Avian flu: this Nantes solution promises to destroy the virus in the air – Economy
How can the highly pathogenic H5N1 and H7N1 viruses, responsible for bird flu, be prevented from entering buildings and decimating livestock? Going through the footbath and disinfecting the equipment is not enough. “Since the virus is airborne, you have to target the air that enters buildings,” convinces Ludovic Gérard-Gaucher, boss of Systel International.
The Loire company, leader in France in the design and manufacture of heating, energy saving and lighting systems for livestock buildings, has developed an innovative air handling unit which, during tests carried out by the Lyon laboratory VirexPr, demonstrated its “98.8%” effectiveness against the H7N1 virus, “injected, for the purposes of the experiment, at a density a thousand times greater than that encountered in the ambient air”, specifies the manager.
“Filtration alone does not kill the virus, at best it stops it. Our plant, in addition to filtering 100% of the air, treats it and deactivates the virus. »
Filtration and decontamination
The equipment, baptized CID’R, incorporates the patented technology of Calistair, a company co-founded by Alain Hachet, Breton from Larmor-Plage (56). An athermal catalysis process which, by destructuring molecules and pollutants, destroys viruses as well as bacteria, fungi and volatile organic compounds. Its action against sarin and soman gas simulants (nerve agents) was particularly highlighted last year.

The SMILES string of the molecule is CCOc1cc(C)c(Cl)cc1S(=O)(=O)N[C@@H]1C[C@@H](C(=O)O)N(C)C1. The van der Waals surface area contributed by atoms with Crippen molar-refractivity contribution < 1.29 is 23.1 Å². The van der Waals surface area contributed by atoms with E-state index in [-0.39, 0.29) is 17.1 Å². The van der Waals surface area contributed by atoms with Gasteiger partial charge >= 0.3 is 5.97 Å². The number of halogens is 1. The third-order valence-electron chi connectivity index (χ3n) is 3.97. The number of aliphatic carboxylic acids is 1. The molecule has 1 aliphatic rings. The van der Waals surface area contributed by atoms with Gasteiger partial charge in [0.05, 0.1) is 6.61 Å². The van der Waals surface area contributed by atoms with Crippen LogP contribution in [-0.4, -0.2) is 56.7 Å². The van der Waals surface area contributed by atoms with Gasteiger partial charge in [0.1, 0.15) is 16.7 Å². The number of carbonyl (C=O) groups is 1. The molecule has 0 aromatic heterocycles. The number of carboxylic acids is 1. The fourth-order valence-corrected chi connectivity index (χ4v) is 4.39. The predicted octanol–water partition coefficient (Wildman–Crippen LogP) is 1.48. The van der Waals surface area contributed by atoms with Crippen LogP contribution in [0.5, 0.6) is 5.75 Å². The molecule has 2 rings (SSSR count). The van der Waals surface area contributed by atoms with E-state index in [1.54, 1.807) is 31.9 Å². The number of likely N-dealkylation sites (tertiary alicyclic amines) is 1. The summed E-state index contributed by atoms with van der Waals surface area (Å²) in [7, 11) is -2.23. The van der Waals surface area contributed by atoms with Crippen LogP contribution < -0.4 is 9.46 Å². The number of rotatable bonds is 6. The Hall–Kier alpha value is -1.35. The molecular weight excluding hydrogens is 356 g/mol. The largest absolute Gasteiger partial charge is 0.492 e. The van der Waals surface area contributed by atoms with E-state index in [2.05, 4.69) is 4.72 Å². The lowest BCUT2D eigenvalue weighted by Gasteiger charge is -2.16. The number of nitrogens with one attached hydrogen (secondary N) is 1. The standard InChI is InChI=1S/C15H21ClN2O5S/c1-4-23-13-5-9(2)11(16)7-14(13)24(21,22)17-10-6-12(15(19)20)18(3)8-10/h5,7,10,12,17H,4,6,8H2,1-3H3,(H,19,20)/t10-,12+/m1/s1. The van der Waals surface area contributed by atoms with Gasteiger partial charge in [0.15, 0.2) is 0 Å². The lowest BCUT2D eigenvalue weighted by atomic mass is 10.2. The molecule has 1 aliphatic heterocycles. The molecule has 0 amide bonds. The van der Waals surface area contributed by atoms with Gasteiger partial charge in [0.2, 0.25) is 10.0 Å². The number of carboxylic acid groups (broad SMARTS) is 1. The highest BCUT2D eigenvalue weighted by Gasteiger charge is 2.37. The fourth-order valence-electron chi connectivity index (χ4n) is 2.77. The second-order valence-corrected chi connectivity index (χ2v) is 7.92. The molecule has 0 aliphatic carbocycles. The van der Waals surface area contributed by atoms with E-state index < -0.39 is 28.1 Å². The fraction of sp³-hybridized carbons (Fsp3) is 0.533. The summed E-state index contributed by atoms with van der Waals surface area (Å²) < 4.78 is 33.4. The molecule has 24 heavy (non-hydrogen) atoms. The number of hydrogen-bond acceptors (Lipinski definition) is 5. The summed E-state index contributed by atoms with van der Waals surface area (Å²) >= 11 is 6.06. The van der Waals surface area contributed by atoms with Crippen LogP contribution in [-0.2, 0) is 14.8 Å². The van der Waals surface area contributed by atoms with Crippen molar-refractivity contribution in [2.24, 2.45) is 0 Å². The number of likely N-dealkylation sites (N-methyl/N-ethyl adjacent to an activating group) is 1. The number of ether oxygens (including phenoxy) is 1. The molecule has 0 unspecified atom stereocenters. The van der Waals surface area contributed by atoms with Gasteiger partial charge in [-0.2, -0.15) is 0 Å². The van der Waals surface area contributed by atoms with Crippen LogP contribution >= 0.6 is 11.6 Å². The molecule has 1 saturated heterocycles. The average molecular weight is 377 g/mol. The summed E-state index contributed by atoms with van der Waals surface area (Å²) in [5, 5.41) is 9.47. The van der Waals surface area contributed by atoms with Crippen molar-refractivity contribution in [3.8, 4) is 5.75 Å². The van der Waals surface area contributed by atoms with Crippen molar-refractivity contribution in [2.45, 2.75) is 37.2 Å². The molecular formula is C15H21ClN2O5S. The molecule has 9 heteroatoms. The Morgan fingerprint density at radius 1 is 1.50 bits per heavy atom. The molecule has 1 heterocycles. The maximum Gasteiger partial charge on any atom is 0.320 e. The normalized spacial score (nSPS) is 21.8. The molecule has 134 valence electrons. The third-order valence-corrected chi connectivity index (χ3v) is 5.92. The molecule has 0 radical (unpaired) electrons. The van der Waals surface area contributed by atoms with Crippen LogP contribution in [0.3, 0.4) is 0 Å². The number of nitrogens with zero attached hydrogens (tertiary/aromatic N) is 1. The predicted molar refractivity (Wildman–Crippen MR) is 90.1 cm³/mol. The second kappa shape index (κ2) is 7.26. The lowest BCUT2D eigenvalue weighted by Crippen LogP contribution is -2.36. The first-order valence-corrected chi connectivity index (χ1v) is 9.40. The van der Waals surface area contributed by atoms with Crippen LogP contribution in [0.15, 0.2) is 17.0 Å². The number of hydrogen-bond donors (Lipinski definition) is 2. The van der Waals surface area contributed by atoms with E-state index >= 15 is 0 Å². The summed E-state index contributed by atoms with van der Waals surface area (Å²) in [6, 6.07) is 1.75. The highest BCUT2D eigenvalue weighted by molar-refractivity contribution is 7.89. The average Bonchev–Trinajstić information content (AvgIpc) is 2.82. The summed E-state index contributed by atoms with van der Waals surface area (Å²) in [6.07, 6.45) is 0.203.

Fans, several filters and a hot water battery complete the system. The air entering buildings under overpressure is both heated and decontaminated. “This device is, in my opinion, the best solution on the market”, defends Ludovic Gérard-Gaucher. This, thanks to the decontaminating powers of athermal catalysis. “Because filtration alone does not kill the virus, at best it stops it. Our plant, in addition to filtering 100% of the air, treats it and deactivates the virus. »
Duplicable against swine flu
The device is sold at the public price of 45,000 euros per unit. Calibrated to treat 18,000 m3 of air per hour, there are no plans – except to install ten plants per building – to equip broiler poultry farms, which “require much greater air renewal”.
Animal selection and breeding specialists, on the other hand, are very interested. Wishing to secure its strains, the result of long genetic research, the Nantes group Orvia, leader in the selection of waterfowl and the hatching of ducklings, has just installed two SID’R plants on a first building. It plans, “in addition to the biosecurity protocols already in place”, to integrate the system at three other of its strategic sites by the end of 2023.
For the time being, Systel aims to equip a hundred poultry buildings, in France and abroad. Before, probably, expanding its prospection to breeding piggeries. Because, anticipates Ludovic Gérard-Gautier, “it is almost certain that we will end up with the same level of effectiveness, in the laboratory, on the H1N1 and H3N2 viruses, responsible for swine flu, as on avian H7N1”. Promising opportunities.
letelegramme Fr Trans